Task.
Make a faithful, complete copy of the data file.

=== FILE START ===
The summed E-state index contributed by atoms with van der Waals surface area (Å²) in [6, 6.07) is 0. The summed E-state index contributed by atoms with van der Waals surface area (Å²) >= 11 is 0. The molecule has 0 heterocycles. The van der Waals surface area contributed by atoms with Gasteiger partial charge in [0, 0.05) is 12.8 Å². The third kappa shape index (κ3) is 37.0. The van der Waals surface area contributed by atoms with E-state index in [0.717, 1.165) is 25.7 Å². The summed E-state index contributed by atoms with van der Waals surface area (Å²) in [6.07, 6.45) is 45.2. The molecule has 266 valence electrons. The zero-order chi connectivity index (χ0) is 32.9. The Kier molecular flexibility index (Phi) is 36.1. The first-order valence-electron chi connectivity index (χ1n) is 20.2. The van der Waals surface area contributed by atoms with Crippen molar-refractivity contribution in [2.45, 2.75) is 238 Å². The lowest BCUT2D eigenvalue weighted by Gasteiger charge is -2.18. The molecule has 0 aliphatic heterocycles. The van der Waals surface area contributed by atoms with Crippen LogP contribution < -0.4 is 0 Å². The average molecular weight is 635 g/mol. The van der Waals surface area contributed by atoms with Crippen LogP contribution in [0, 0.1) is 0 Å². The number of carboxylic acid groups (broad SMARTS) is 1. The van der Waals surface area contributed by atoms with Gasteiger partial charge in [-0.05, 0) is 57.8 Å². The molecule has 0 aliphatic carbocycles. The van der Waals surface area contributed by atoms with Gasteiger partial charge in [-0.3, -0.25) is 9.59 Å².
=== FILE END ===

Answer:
The summed E-state index contributed by atoms with van der Waals surface area (Å²) in [6, 6.07) is 0. The summed E-state index contributed by atoms with van der Waals surface area (Å²) >= 11 is 0. The molecule has 0 heterocycles. The van der Waals surface area contributed by atoms with Gasteiger partial charge in [0, 0.05) is 12.8 Å². The third kappa shape index (κ3) is 37.0. The van der Waals surface area contributed by atoms with E-state index in [0.717, 1.165) is 25.7 Å². The summed E-state index contributed by atoms with van der Waals surface area (Å²) in [6.07, 6.45) is 45.2. The molecule has 266 valence electrons. The zero-order chi connectivity index (χ0) is 32.9. The Kier molecular flexibility index (Phi) is 36.1. The first-order valence-electron chi connectivity index (χ1n) is 20.2. The van der Waals surface area contributed by atoms with Crippen molar-refractivity contribution in [2.45, 2.75) is 238 Å². The lowest BCUT2D eigenvalue weighted by Gasteiger charge is -2.18. The molecule has 0 aliphatic heterocycles. The van der Waals surface area contributed by atoms with Crippen LogP contribution < -0.4 is 0 Å². The average molecular weight is 635 g/mol. The van der Waals surface area contributed by atoms with Crippen LogP contribution in [0, 0.1) is 0 Å². The number of carboxylic acid groups (broad SMARTS) is 1. The van der Waals surface area contributed by atoms with Gasteiger partial charge in [-0.05, 0) is 57.8 Å². The molecule has 0 aliphatic carbocycles. The van der Waals surface area contributed by atoms with Gasteiger partial charge in [-0.3, -0.25) is 9.59 Å².